Beef and Broccoli on the Grill

I christened the Weber® Wok I got at the end of last season’s grilling period with beef and broccoli. Good choice. It was really quick and really good. In hindsight, I would make one significant change to how I cooked the beef, because the grill cooks so much hotter than the indoor stovetop. I’ll add a note in the recipe on how to do that better.

Whether you’re cooking such a dish indoors or on the grill, having all the ingredients ready and at hand is important, so that nothing is overcooked while you’re fumbling for the next ingredient. I used marinated flank steak strips for the beef, but you could also use skirt steak or sirloin. I forgot to weigh or measure the mushrooms and broccoli, but have a pretty good idea of how much I used.

I chose to cook the vegetables first, so they wouldn’t cause the meat to be overdone as the broccoli cooked. When the meat was done (in a virtual minute) the vegetables were just tossed back in to reheat with the remaining sauce.

Beef and Broccoli on the Grill

  • Servings: 2-3
  • Difficulty: easy
  • Print


  • 1/2-3/4 lb flank steak cut across grain in thin strips
  • 1/4 cup soy sauce
  • 1/4 cup rice wine vinegar (unsweetened)
  • 1 teaspoon sesame oil
  • 1 tablespoon sugar
  • 1 tablespoon garlic paste
  • 1 tablespoon ginger paste
  • 2 tablespoons cornstarch (see note about marinade)
  • 1/2 cup water
  • 4-8 tablespoons vegetable oil, depending on the vegetables you use
  • 3-4 cups broccoli florets (if you use stems, plan for longer cooking)
  • 2 cups shiitake mushroom caps, sliced
  • salt & pepper
  • cooked rice for serving (I used brown basmati)


  1. Marinate the beef strips for 2-4 hours in the next 6 ingredients—soy sauce, rice wine vinegar, sesame oil, sugar, garlic, ginger. *Note about marinade: Usually, I like to have the cornstarch in the marinade, which thickens quickly on cooking, but the grill was too blazing hot for that and I think some of the cornstarch burned off right away. I’m suggesting instead that the cornstarch be added to the 1/2 cup water and added after the meat is cooked and the vegetables are tossed back in.
  2. Prepare grill for direct heat at about 400° using about 60 briquettes in a chimney starter. Spread the ash-covered coals in the center of the grill under the cooking grate no more than two coals high, so they don’t actually touch the bottom of the wok.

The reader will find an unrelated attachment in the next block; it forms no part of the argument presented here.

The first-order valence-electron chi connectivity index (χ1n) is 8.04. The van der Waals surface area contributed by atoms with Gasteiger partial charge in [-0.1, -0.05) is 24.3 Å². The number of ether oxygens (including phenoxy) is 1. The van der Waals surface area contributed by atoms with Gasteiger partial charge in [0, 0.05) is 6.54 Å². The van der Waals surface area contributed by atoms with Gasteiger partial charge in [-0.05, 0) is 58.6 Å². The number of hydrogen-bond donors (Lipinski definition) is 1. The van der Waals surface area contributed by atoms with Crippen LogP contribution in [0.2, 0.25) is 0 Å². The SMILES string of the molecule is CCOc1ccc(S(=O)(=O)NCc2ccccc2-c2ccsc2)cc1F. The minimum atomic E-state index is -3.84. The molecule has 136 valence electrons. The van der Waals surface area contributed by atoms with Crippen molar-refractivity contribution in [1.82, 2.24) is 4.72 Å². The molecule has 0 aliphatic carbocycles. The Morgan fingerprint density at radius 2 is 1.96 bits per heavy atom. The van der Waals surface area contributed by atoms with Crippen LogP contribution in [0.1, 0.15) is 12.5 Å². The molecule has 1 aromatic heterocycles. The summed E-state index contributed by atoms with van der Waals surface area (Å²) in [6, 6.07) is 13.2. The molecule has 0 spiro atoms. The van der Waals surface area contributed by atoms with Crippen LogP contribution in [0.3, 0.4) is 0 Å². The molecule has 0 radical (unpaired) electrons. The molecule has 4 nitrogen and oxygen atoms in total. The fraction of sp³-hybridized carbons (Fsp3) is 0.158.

3. Place the wok in the grill, close the cover, and heat the grill and wok to about 400°. The bottom of the Weber® Wok, a cast iron wok, sits below the grill grate; if you are using a wok of a different material and/or that sits on top of the grate, your cooking times may differ.
  4. Mushrooms: pour 2 tablespoons oil in the wok, then add the sliced mushrooms and toss for a few minutes. Mushrooms will soak up oil, as you probably know, so you’ll need more for the broccoli.
  5. Broccoli: pour in up to 2 more tablespoons oil into the wok and add broccoli florets. Toss for a few minutes, then close the grill cover for a 2-3 minutes to cook through. Alternatively, you could place a large lid on the wok itself.
  6. Scoop out the vegetables and set aside. Wipe out the wok with paper towels, if needed.
  7. Beef: Add another two tablespoons oil to the wok and allow the grill to reheat. Add the meat and marinade and spread out the meat to cook for 2-3 minutes. Alternately, you could strain the meat and marinade, adding only the meat first and the marinade after it is done.
  8. Toss in the vegetables and the 1/2 cup water and cornstarch (and the strained marinade if you did that). Toss until the sauce is thickened, which is almost instantaneous.
  9. Remove to serving bowl and serve over rice.

Don’t leave your wok on the hot grill to burn; remove it to a heatproof space to cool to make cleaning a little easier. I cleaned mine with warm water and kosher salt.




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